• Products labeled "Certified Organic" must contain at least 95 percent organic ingredients
  • The label "Made with Organic Ingredients" can contain anywhere between 70 to 95 percent organic ingredients

In order to ensure you're actually getting your money's worth, you need to make sure the food you buy bears the "100% USDA Organic" label.

The problem with the latter two labels is obvious. Anywhere from five to 30 percent of the ingredients may be conventionally-grown, so you're still exposed to pesticide residues and other questionable ingredients. The "Made with Organic Ingredients" is clearly the most misused and misleading, as it allows for plenty of conventionally-produced ingredients.

"The FDA and USDA would like us to believe that using "certified organic ingredients" somehow makes the poisons they allow in the other 30 percent okay, and companies charge through the nose for these adulterated products," Farm Wars point out, and rightfully so.

A "100% Organic" product on the other hand cannot be irradiated, and cannot contain preservatives or flavor enhancing chemicals, nor traces of heavy metals or other contaminants in excess of tolerances set by the FDA.

It must also be grown and processed using organic farming methods that recycle resources and promote biodiversity—so it encompasses organic in a holistic way, from start to finish. Crops must be grown without synthetic pesticides, bioengineered genes, petroleum-based fertilizers, or sewage sludge-based fertilizers, and livestock cannot be given growth hormones.

So, in terms of organic food, there's really only one label that can provide you with any real measure of quality, and that's the "100% USDA Organic" label.

Is Neotame Allowed in Organic Food?

Farm Wars also brings up the issue of Neotame, which is one of the latest artificial sweeteners on the market, claiming it can be included in products bearing the USDA "Made with Organic Ingredients" certification without being listed on the label.

The Cornucopia Institute has rebutted this idea, stating that:

"Neotame, as a synthetic additive, is not allowed in organic foods, contrary to the Internet rumor. … The Food and Drug Administration indeed considers Neotame to be a direct food additive (21 CFR 172.829), but this does not mean that it can be added to organic foods.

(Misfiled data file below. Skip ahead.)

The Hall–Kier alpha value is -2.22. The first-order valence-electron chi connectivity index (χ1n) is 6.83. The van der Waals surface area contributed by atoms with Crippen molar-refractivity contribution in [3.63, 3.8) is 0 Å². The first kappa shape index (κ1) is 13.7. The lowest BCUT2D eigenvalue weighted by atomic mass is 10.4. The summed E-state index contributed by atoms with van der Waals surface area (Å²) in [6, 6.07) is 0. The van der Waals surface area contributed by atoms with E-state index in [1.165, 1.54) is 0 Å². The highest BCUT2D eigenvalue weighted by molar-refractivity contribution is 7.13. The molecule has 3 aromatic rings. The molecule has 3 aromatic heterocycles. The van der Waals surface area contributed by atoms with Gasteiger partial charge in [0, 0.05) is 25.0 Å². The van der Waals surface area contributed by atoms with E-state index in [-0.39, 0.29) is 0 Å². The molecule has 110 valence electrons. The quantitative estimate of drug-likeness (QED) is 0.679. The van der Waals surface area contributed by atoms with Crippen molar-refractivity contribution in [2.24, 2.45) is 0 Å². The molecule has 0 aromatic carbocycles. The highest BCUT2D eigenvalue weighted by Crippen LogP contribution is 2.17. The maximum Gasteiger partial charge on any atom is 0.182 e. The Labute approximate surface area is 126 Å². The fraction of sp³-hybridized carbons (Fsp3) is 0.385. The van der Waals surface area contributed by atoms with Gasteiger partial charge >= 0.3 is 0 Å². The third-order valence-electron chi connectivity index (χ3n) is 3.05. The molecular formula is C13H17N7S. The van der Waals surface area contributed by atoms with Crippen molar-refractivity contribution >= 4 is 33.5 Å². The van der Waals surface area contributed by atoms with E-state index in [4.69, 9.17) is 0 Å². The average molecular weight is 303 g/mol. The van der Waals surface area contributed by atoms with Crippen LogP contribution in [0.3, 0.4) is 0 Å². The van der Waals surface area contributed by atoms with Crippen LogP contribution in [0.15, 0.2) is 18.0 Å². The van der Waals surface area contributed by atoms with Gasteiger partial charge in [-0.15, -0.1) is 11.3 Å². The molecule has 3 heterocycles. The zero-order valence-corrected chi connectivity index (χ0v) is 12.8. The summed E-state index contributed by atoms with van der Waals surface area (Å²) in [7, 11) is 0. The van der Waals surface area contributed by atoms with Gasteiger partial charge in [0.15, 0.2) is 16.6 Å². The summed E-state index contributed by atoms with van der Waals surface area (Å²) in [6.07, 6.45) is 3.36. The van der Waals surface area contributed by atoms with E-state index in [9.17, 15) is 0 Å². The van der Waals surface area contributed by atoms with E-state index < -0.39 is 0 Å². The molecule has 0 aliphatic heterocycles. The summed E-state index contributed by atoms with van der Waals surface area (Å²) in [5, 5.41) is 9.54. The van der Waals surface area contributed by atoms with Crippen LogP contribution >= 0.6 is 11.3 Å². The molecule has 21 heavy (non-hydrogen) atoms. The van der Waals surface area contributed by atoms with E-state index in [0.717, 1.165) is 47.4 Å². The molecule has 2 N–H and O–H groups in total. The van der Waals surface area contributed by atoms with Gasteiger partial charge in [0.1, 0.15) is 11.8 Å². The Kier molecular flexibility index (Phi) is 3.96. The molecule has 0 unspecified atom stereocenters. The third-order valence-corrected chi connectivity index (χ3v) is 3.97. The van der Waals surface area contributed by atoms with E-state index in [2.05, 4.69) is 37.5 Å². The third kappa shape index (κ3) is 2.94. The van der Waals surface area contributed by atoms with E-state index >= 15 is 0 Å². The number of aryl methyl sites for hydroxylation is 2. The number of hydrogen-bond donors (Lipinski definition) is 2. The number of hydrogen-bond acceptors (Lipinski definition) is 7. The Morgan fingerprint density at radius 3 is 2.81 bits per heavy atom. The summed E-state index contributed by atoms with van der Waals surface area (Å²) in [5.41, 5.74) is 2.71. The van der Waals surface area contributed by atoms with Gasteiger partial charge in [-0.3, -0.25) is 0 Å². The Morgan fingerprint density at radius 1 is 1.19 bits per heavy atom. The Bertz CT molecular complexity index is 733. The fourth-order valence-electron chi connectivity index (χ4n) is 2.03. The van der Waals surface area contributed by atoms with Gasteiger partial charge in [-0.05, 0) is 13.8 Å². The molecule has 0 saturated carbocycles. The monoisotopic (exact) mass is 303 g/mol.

Organic foods cannot contain synthetic additives, unless these additives have been petitioned and approved to appear on the National List of Approved and Prohibited Substances (7 CFR 205.605).

Emily Brown Rosen, Standards Specialist at the USDA's National Organic Program, writes about Neotame: "For organic food, all additives must appear on the National List." Neotame has never been petitioned or approved for inclusion on the National List, and therefore cannot legally be added to organic foods.

We see no evidence, and see no reason to suspect, that any organic certifying agents would allow organic food manufacturers to violate the federal standards by adding this synthetic sweetener.

Moreover, as a direct food additive, Neotame must be listed on the ingredients label, contrary to suggestions that this could be added to food in a stealth-like manner (21 CFR 101.100). We have not seen any evidence to suggest that Neotame is being added covertly to organic foods. Not only would organic manufacturers be breaking the law by adding this synthetic sweetener to organic foods, they would also be breaking the law by not including Neotame on the ingredient label."

For the complete National List of Allowed and Prohibited Substances under the USDA organic label, see this link.

Based on what I've seen, Neotame does not appear to be an allowed ingredient in USDA Certified Organic, or 100% Organic food, however, it may still be prudent to double-check the label of ingredients on products that state "Made with Organic Ingredients," just in case...

How to Find Healthy Food—100 Percent Organic or Not

As deplorable as this situation is, it's not surprising. Food companies, as any other primarily profit-driven company, simply cannot let such a swelling market niche go untapped.

However, if you realize that much of the organic labeling is hype, it becomes easier to navigate around the deception. In fact, many small family farms are actually fully organic even though they may not have gone through the expense of obtaining organic certification. So labels aren't everything when it comes to healthful food.

To find the freshest, healthiest foods out there, here are a few guidelines to live by:

  1. Frequent farmer's markets where you can find fresh locally-grown foods that are in season
  2. Join a community-supported agriculture program if one is available near you (it allows you to buy produce, meats and other foods directly from the farm)
  3. Take part in food coops in your area
  4. Plant a garden; even a small space can produce a lot of fresh food and herbs
  5. If you must shop in a supermarket, look for locally grown items, which are likely to be fresher than other foods
  6. Read the packaged food labels and don't just take the organic label at face value. Remember that the only label guaranteeing the food to be truly organic; grown and manufactured according to organic standards, is the "100% USDA Organic" label

[+] Sources and References